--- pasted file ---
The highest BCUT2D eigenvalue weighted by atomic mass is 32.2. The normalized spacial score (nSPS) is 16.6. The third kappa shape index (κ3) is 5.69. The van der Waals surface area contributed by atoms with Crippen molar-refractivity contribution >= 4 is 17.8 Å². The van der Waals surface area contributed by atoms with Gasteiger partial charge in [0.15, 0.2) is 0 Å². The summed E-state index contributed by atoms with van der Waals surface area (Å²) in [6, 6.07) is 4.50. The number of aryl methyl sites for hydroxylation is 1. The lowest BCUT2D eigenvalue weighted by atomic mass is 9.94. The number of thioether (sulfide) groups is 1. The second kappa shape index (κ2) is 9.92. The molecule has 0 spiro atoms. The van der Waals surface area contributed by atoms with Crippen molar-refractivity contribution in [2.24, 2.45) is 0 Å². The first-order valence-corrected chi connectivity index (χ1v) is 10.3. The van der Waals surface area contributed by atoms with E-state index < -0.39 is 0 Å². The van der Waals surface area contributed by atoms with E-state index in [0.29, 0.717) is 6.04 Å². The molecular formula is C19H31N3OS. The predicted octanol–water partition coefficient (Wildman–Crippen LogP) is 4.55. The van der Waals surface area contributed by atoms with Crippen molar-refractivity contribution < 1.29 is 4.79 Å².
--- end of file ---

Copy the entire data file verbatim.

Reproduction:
The highest BCUT2D eigenvalue weighted by atomic mass is 32.2. The normalized spacial score (nSPS) is 16.6. The third kappa shape index (κ3) is 5.69. The van der Waals surface area contributed by atoms with Crippen molar-refractivity contribution >= 4 is 17.8 Å². The van der Waals surface area contributed by atoms with Gasteiger partial charge in [0.15, 0.2) is 0 Å². The summed E-state index contributed by atoms with van der Waals surface area (Å²) in [6, 6.07) is 4.50. The number of aryl methyl sites for hydroxylation is 1. The lowest BCUT2D eigenvalue weighted by atomic mass is 9.94. The number of thioether (sulfide) groups is 1. The second kappa shape index (κ2) is 9.92. The molecule has 0 spiro atoms. The van der Waals surface area contributed by atoms with Crippen molar-refractivity contribution in [2.24, 2.45) is 0 Å². The first-order valence-corrected chi connectivity index (χ1v) is 10.3. The van der Waals surface area contributed by atoms with E-state index < -0.39 is 0 Å². The van der Waals surface area contributed by atoms with E-state index in [0.29, 0.717) is 6.04 Å². The molecular formula is C19H31N3OS. The predicted octanol–water partition coefficient (Wildman–Crippen LogP) is 4.55. The van der Waals surface area contributed by atoms with Crippen molar-refractivity contribution < 1.29 is 4.79 Å².